Red Light Therapy has been proven to be effective in treating a number of conditions, from acne to seasonal affective disorder. As a safe and minimally invasive solution, infrared light offers an effective alternative to traditional drugs as a method of reducing inflammation. LLLT is FDA-approved for treating conditions like chronic joint pain, hair loss, and even many skin conditions which help anti-aging.
The Roots of Red Light Therapy
In the early 1990s, NASA began studying red light spectrums in order to determine the beneficial effects on growing food in space. 1
Researchers around the world took note, and increasing amounts of research have been devoted to the effects of red light on bio organisms. Specifically, the wavelengths of light between 660nm (red) and 890nm (infrared) were found to be “bioactive,” meaning having an effect on living tissue.
The basic process of red light and near-infrared (NIR) infrared therapy involves exposing cellular material to red and NIR light by means of low light lasers or LED lights. The process is known by many names, including:
- photobiomodulation (PBM)
- low-level light therapy (LLLT)
- soft laser therapy
- cold laser therapy
- photonic stimulation
- low-power laser therapy (LPLT)
How Red Light Affects Bio Organisms
The premise of red light therapy is that the wavelengths of light cause a biochemical effect in cells that boost the energy production of mitochondria. A cell’s energy is created in the mitochondria as adenosine triphosphate (ATP).
You can think of the mitochondria as the powerhouse of the cell. By increasing ATP production, the cell has more energy to function more efficiently and repair damage.
Red light therapy doesn’t cause damage to the skin’s surface, which differs from laser or intense pulsed light (IPL) therapy. Light wavelengths work by causing damage to the outer layer of skin, inducing tissue repair. Differently, red light penetrates only about 5 millimeters into the skin, directly stimulating cell regeneration and collagen production.
LED light therapy is also thought to contribute to hormesis, building up the cell’s anti-oxidant and anti-inflammatory defense systems.
Check out my recent podcast for more information on the science behind Red Light Therapy.
What is Inflammation?
Medical News Today defines inflammation as, “a defense mechanism in the body. The immune system recognizes damaged cells, irritants, and pathogens, and it begins the healing process. When something harmful or irritating affects a part of our body, there is a biological response to try to remove it. 2
The signs and symptoms of inflammation can be uncomfortable but are a show that the body is trying to heal itself.”
The response of the immune system involves the release of antibodies and proteins, as well as increased blood flow to the damaged area. This process generally lasts for a few hours to a few days in what is known as acute inflammation.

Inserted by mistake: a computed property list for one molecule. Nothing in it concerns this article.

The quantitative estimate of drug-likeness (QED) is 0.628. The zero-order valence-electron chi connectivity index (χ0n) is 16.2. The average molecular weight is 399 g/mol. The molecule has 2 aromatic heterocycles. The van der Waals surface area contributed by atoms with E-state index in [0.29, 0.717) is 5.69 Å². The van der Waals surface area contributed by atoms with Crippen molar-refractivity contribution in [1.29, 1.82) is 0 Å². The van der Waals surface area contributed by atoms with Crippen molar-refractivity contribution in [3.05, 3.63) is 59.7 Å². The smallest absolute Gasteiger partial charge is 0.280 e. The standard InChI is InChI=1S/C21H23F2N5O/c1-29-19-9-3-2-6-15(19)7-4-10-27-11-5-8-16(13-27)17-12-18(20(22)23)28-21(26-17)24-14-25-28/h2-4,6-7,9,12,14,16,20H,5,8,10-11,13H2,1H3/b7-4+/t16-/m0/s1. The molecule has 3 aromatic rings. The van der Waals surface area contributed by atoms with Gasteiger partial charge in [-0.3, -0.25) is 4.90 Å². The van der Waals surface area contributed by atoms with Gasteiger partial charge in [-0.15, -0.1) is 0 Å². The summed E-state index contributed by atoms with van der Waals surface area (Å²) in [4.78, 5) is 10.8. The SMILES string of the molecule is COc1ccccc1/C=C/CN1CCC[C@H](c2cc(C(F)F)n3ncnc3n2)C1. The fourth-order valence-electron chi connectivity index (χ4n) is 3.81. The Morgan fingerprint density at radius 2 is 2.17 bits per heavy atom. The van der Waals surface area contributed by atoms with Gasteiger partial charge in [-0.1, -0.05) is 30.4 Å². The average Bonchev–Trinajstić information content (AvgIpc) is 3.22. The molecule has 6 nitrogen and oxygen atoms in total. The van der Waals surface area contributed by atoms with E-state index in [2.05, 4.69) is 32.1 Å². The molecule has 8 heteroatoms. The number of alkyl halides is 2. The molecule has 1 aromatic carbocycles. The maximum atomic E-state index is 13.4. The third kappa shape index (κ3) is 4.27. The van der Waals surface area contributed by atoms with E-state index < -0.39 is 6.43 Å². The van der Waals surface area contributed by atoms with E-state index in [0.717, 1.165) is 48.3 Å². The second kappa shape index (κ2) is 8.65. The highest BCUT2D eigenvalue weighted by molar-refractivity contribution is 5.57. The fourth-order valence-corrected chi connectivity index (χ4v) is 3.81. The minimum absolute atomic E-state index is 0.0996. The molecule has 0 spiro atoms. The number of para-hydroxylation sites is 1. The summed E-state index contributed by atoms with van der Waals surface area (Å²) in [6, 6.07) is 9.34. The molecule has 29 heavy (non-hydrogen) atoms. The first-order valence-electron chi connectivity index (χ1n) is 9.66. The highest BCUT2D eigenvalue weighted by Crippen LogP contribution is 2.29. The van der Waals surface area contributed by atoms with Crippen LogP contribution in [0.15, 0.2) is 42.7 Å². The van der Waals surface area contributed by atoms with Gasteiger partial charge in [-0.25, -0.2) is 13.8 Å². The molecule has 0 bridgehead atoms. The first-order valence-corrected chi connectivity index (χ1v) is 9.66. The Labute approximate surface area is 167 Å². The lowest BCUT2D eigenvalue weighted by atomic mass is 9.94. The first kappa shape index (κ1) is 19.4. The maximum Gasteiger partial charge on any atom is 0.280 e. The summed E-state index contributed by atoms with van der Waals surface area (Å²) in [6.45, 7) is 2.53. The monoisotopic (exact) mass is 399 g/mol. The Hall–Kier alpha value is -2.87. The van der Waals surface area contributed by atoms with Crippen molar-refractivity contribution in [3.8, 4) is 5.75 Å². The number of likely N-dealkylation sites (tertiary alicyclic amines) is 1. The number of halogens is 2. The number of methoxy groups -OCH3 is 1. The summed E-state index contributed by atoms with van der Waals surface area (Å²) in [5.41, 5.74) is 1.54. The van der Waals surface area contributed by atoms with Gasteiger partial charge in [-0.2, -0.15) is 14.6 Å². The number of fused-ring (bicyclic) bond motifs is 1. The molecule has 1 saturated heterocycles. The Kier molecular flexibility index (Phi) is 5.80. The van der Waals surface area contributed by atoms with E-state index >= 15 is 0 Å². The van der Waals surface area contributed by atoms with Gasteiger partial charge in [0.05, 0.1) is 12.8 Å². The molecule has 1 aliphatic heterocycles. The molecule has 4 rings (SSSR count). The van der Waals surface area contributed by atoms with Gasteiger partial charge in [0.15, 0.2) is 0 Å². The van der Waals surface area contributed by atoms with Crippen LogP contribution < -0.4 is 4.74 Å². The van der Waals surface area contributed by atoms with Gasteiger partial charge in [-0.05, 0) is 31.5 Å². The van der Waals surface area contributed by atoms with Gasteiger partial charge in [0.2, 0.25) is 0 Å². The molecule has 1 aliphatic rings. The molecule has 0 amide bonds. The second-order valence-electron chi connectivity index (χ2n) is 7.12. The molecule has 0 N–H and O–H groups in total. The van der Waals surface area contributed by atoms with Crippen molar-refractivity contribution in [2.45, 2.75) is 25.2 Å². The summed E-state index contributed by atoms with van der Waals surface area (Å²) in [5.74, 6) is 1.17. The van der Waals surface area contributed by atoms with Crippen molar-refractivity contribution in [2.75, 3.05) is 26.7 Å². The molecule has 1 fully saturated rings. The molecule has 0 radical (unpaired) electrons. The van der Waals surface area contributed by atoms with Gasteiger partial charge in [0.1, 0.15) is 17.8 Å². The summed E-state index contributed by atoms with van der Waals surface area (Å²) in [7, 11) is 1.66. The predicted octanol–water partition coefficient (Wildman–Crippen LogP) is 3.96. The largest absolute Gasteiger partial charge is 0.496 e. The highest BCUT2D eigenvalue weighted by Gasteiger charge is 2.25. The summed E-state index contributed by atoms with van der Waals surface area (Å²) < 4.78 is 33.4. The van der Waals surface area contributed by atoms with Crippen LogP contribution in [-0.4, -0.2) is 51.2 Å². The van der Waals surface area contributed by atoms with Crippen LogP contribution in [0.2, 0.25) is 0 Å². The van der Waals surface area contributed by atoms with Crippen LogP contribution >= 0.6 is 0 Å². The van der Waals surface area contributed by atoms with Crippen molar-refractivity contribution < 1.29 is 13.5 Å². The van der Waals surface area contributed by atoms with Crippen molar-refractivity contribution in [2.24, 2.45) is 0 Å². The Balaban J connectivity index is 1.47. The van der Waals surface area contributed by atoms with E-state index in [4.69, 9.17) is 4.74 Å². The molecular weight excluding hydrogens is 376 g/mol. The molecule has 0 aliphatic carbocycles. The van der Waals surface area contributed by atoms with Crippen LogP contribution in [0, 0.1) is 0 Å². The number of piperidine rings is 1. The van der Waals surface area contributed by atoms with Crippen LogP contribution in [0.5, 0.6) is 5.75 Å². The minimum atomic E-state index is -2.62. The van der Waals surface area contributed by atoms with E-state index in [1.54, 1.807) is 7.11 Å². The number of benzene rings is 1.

Symptoms of Inflammation
In cases of acute inflammation, there are noticeable symptoms, such as joint pain, back pain, redness, and swelling. Chronic inflammation symptoms are much less noticeable and less likely to be diagnosed. They include:
- mouth sores
- abdominal pain
- chest pain
- joint pain
Symptoms can range from mild to severe and can last for extended periods of time. Pain is caused by certain chemicals, such as bradykinin and histamine, that your body releases in order to stimulate nerve endings and warn of danger.
Causes of Acute Inflammation
As inflammation is your body’s response to an irritant, the causes of inflammation are as varied as the possible irritants we may encounter.
While our first instinct to inflammation is to try to decrease it, the body is merely trying to heal itself. In the case of wounds, an irritation becomes inflammation, followed by the discharge of pus, and then the granulation stage, which allows new tissue to be formed in the wound.
The three main processes before and during acute inflammation are:
- The small branches of arteries enlarge when supplying blood to the damaged region, resulting in increased blood flow.
- Capillaries become easier for fluids and proteins to infiltrate, meaning that they can move between blood and cells.
- The body releases neutrophils. A neutrophil is a type of white blood cell filled with tiny sacs that contain enzymes and digest microorganisms.
Inflammation does not necessarily mean there is an infection, but an infection can cause inflammation.
Diseases, conditions, and situations can result in acute inflammation. Medical News Today offers the following examples, including:
- acute bronchitis
- infected ingrown toenail
- a sore throat from a cold or flu
- a scratch or cut on the skin
- high-intensity exercise
- acute appendicitis
- infective meningitis
- a physical trauma
Causes of Chronic Inflammation
Chronic inflammation is a long-term inflammation that lasts months or even years. The causes of chronic inflammation include:
- Failure to eliminate whatever was causing an acute inflammation
- An autoimmune disorder attacking normal, healthy tissue, mistaking it for a pathogen